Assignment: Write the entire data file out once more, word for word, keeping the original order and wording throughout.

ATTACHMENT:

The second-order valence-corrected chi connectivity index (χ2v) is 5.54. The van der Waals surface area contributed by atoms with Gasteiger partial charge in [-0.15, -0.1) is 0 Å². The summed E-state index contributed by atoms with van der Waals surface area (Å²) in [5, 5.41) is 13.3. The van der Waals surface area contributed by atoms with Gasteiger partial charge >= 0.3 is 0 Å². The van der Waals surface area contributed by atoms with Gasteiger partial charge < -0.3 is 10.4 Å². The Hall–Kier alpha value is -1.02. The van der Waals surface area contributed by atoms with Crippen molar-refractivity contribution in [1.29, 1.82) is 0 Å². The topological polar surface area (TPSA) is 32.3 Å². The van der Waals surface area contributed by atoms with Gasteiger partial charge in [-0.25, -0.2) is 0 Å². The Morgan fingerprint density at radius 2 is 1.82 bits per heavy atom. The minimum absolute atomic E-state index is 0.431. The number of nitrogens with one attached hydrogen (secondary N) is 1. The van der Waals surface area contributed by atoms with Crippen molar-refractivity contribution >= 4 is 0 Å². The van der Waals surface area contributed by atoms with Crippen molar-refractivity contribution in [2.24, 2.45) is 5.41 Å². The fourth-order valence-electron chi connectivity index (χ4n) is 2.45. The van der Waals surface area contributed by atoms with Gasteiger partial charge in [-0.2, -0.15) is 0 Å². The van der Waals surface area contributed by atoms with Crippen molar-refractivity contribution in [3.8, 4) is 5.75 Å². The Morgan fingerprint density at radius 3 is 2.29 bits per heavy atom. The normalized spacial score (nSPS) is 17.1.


The second-order valence-corrected chi connectivity index (χ2v) is 5.54. The van der Waals surface area contributed by atoms with Gasteiger partial charge in [-0.15, -0.1) is 0 Å². The summed E-state index contributed by atoms with van der Waals surface area (Å²) in [5, 5.41) is 13.3. The van der Waals surface area contributed by atoms with Gasteiger partial charge >= 0.3 is 0 Å². The van der Waals surface area contributed by atoms with Gasteiger partial charge < -0.3 is 10.4 Å². The Hall–Kier alpha value is -1.02. The van der Waals surface area contributed by atoms with Crippen molar-refractivity contribution in [1.29, 1.82) is 0 Å². The topological polar surface area (TPSA) is 32.3 Å². The van der Waals surface area contributed by atoms with Gasteiger partial charge in [-0.25, -0.2) is 0 Å². The Morgan fingerprint density at radius 2 is 1.82 bits per heavy atom. The minimum absolute atomic E-state index is 0.431. The number of nitrogens with one attached hydrogen (secondary N) is 1. The van der Waals surface area contributed by atoms with Crippen molar-refractivity contribution >= 4 is 0 Å². The van der Waals surface area contributed by atoms with Crippen molar-refractivity contribution in [2.24, 2.45) is 5.41 Å². The fourth-order valence-electron chi connectivity index (χ4n) is 2.45. The van der Waals surface area contributed by atoms with Gasteiger partial charge in [-0.2, -0.15) is 0 Å². The van der Waals surface area contributed by atoms with Crippen molar-refractivity contribution in [3.8, 4) is 5.75 Å². The Morgan fingerprint density at radius 3 is 2.29 bits per heavy atom. The normalized spacial score (nSPS) is 17.1.